I have either ranked or am in the middle of ranking Assassin’s Creed, Splinter Cell, Far Cry, Red Faction, and more. Yet of all of those, the one I have been looking the most forward to and the one I fear the most is Metal Gear. Well, now is my time to look at the adventures of Solid Snake. For this series, I will be playing as many of them as I can and in order of release. I will be going through Metal Gear 1 and 2, Metal Gear Solid 1-5 including Peace Walker, Metal Gear Rising: Revengeance, and Metal Gear Survive. I am playing all of the games up-to Peace Walker on PS3 through Metal Gear Solid: The Legacy Collection, and the rest are going to be played on PC. Finally, you can find the rank itself at the bottom of this blog.
The year is 1995. A fortress in South Africa known as Outer Heaven is working on a weapon that could threaten the world. Special Forces unit Foxhound is tasked with gaining intel on this weapon and stopping it before it can be used. Big Boss, the commander of Foxhound, sent Gray Fox on an infiltration mission to Outer Heaven, but hasn’t returned. That is where rookie operative Solid Snake steps in, picking up where Gray Fox left off by infiltrating the base, saving Gray Fox, and destroying the weapon simply described by Gray Fox as Metal Gear.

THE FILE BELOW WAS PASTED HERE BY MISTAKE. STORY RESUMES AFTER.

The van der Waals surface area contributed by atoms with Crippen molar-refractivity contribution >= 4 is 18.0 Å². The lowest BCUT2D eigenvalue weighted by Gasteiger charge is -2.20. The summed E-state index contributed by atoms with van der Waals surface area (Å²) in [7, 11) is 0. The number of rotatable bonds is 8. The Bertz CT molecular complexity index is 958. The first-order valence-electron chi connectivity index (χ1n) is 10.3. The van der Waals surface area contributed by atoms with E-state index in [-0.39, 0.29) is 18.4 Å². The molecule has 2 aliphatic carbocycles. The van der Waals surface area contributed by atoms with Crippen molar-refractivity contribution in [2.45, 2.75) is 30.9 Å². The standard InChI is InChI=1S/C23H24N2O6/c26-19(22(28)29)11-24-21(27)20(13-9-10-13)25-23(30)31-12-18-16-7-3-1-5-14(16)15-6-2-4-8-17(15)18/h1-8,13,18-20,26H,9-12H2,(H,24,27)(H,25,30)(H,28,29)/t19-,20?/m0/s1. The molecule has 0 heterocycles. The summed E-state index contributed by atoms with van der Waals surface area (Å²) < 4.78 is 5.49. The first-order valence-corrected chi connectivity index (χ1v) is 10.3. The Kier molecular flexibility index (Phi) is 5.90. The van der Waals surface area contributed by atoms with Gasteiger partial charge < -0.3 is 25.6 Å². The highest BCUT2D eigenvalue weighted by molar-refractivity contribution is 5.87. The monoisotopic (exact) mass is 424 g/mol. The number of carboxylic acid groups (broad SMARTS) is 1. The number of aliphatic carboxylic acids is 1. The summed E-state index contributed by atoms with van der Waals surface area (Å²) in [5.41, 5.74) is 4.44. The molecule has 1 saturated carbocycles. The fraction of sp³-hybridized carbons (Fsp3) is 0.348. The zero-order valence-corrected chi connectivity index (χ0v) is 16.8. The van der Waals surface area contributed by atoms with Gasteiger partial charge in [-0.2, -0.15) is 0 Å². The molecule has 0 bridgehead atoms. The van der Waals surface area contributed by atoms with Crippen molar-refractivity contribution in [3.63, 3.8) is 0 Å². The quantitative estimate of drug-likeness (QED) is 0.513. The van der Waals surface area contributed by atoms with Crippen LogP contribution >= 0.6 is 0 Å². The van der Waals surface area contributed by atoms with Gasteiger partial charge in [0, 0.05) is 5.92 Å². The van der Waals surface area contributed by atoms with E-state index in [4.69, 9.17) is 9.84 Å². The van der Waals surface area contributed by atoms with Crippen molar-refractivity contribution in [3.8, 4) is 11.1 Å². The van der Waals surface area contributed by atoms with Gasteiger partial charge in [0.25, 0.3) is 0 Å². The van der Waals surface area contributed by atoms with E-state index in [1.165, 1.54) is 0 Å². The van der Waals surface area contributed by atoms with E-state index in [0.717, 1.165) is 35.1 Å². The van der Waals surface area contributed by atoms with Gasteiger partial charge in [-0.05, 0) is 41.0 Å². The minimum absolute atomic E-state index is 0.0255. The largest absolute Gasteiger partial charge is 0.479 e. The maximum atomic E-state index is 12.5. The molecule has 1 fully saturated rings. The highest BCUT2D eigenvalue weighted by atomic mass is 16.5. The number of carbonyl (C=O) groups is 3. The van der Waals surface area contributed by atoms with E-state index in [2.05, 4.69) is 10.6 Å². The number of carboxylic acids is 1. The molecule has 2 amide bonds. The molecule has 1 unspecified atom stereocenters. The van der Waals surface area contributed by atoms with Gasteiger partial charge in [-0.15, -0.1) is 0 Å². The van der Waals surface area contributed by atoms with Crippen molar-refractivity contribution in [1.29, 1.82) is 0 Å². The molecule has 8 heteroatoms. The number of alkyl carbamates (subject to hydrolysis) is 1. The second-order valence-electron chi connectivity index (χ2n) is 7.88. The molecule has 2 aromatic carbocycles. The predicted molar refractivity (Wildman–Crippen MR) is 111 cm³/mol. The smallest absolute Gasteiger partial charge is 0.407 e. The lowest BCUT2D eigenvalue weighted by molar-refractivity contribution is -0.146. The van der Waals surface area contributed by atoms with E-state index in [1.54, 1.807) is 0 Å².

When I started this series, I expected the real first game to be Metal Gear Solid, and the first two Metal Gear games to be retro games with vague resemblances to the series that I have to get through more than enjoy. While the first part may or may be true, I found myself pleasantly surprised by how much I enjoyed this game.
For starters, the story, while by no means deep, is still surprisingly there. The game is filled with enough characters, background, story moments, and dialogue to make it feel like I was playing through a campaign, not an arcade game. There are even story twists and 4th wall breaking jokes that caught me by surprise. Maybe I haven’t played enough retro games, but I think Metal Gear creating its own tone, narrative, characters, and story moments is impressive for a game released in 1987.